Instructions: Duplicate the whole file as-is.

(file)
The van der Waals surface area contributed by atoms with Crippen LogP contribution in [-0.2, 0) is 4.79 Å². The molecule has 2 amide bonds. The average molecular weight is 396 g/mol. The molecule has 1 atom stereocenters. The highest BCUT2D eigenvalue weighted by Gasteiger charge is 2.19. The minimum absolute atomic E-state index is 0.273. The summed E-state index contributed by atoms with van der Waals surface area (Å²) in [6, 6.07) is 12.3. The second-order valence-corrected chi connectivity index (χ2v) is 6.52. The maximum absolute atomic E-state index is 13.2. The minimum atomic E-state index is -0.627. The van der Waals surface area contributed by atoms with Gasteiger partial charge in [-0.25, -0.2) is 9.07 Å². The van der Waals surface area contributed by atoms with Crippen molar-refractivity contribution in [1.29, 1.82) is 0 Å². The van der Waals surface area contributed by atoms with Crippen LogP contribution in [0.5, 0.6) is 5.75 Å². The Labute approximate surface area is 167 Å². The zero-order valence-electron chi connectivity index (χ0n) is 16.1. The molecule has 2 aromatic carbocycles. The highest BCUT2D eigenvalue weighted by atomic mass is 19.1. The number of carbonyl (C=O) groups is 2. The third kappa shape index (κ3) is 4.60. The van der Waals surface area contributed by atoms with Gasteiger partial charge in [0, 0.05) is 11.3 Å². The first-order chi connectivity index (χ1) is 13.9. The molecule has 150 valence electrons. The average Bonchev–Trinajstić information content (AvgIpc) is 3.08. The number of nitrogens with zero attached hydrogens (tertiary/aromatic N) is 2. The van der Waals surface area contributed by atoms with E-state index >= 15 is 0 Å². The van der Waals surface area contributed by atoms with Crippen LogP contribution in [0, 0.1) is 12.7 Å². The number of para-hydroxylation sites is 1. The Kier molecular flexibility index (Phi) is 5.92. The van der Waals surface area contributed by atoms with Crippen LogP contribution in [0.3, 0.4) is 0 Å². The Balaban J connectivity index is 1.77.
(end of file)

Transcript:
The van der Waals surface area contributed by atoms with Crippen LogP contribution in [-0.2, 0) is 4.79 Å². The molecule has 2 amide bonds. The average molecular weight is 396 g/mol. The molecule has 1 atom stereocenters. The highest BCUT2D eigenvalue weighted by Gasteiger charge is 2.19. The minimum absolute atomic E-state index is 0.273. The summed E-state index contributed by atoms with van der Waals surface area (Å²) in [6, 6.07) is 12.3. The second-order valence-corrected chi connectivity index (χ2v) is 6.52. The maximum absolute atomic E-state index is 13.2. The minimum atomic E-state index is -0.627. The van der Waals surface area contributed by atoms with Gasteiger partial charge in [-0.25, -0.2) is 9.07 Å². The van der Waals surface area contributed by atoms with Crippen molar-refractivity contribution in [1.29, 1.82) is 0 Å². The van der Waals surface area contributed by atoms with Crippen LogP contribution in [0.5, 0.6) is 5.75 Å². The Labute approximate surface area is 167 Å². The zero-order valence-electron chi connectivity index (χ0n) is 16.1. The molecule has 2 aromatic carbocycles. The highest BCUT2D eigenvalue weighted by atomic mass is 19.1. The number of carbonyl (C=O) groups is 2. The third kappa shape index (κ3) is 4.60. The van der Waals surface area contributed by atoms with Gasteiger partial charge in [0, 0.05) is 11.3 Å². The first-order chi connectivity index (χ1) is 13.9. The molecule has 150 valence electrons. The average Bonchev–Trinajstić information content (AvgIpc) is 3.08. The number of nitrogens with zero attached hydrogens (tertiary/aromatic N) is 2. The van der Waals surface area contributed by atoms with E-state index >= 15 is 0 Å². The van der Waals surface area contributed by atoms with Crippen LogP contribution in [0, 0.1) is 12.7 Å². The number of para-hydroxylation sites is 1. The Kier molecular flexibility index (Phi) is 5.92. The van der Waals surface area contributed by atoms with Crippen LogP contribution in [0.3, 0.4) is 0 Å². The Balaban J connectivity index is 1.77.